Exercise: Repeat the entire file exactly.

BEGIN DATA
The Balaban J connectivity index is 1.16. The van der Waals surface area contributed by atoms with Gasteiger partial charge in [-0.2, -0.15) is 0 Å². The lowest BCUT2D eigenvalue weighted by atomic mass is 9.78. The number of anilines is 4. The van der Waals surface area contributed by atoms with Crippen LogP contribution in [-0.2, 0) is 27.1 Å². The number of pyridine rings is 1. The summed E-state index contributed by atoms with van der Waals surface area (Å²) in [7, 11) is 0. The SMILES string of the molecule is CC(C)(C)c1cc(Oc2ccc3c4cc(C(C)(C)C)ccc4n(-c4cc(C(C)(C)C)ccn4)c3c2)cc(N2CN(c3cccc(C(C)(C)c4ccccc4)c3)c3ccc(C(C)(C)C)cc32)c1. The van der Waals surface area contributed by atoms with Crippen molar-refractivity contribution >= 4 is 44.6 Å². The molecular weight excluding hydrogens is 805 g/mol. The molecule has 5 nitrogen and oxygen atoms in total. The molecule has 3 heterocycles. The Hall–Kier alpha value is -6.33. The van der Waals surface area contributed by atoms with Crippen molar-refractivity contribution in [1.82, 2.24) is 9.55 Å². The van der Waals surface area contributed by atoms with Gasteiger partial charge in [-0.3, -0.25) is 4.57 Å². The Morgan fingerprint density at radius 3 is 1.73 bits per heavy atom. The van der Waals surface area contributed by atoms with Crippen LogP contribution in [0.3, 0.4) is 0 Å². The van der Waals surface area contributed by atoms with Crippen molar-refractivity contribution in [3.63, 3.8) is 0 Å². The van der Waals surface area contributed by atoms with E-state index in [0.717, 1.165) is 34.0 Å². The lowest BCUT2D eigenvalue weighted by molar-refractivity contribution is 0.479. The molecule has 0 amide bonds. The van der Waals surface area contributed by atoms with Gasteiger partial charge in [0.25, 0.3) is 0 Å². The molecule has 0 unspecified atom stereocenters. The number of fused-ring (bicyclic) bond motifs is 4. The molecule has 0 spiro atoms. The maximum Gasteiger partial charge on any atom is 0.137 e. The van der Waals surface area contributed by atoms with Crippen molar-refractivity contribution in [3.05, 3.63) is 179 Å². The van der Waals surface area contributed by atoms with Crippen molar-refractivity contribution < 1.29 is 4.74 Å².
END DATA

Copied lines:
The Balaban J connectivity index is 1.16. The van der Waals surface area contributed by atoms with Gasteiger partial charge in [-0.2, -0.15) is 0 Å². The lowest BCUT2D eigenvalue weighted by atomic mass is 9.78. The number of anilines is 4. The van der Waals surface area contributed by atoms with Crippen LogP contribution in [-0.2, 0) is 27.1 Å². The number of pyridine rings is 1. The summed E-state index contributed by atoms with van der Waals surface area (Å²) in [7, 11) is 0. The SMILES string of the molecule is CC(C)(C)c1cc(Oc2ccc3c4cc(C(C)(C)C)ccc4n(-c4cc(C(C)(C)C)ccn4)c3c2)cc(N2CN(c3cccc(C(C)(C)c4ccccc4)c3)c3ccc(C(C)(C)C)cc32)c1. The van der Waals surface area contributed by atoms with Crippen molar-refractivity contribution >= 4 is 44.6 Å². The molecular weight excluding hydrogens is 805 g/mol. The molecule has 5 nitrogen and oxygen atoms in total. The molecule has 3 heterocycles. The Hall–Kier alpha value is -6.33. The van der Waals surface area contributed by atoms with Crippen molar-refractivity contribution in [1.82, 2.24) is 9.55 Å². The van der Waals surface area contributed by atoms with Gasteiger partial charge in [-0.3, -0.25) is 4.57 Å². The Morgan fingerprint density at radius 3 is 1.73 bits per heavy atom. The van der Waals surface area contributed by atoms with Crippen LogP contribution in [0.3, 0.4) is 0 Å². The van der Waals surface area contributed by atoms with Crippen molar-refractivity contribution in [3.63, 3.8) is 0 Å². The van der Waals surface area contributed by atoms with E-state index in [0.717, 1.165) is 34.0 Å². The lowest BCUT2D eigenvalue weighted by molar-refractivity contribution is 0.479. The molecule has 0 amide bonds. The van der Waals surface area contributed by atoms with Gasteiger partial charge in [0.25, 0.3) is 0 Å². The molecule has 0 unspecified atom stereocenters. The number of fused-ring (bicyclic) bond motifs is 4. The molecule has 0 spiro atoms. The maximum Gasteiger partial charge on any atom is 0.137 e. The van der Waals surface area contributed by atoms with Crippen molar-refractivity contribution in [3.05, 3.63) is 179 Å². The van der Waals surface area contributed by atoms with Crippen molar-refractivity contribution < 1.29 is 4.74 Å².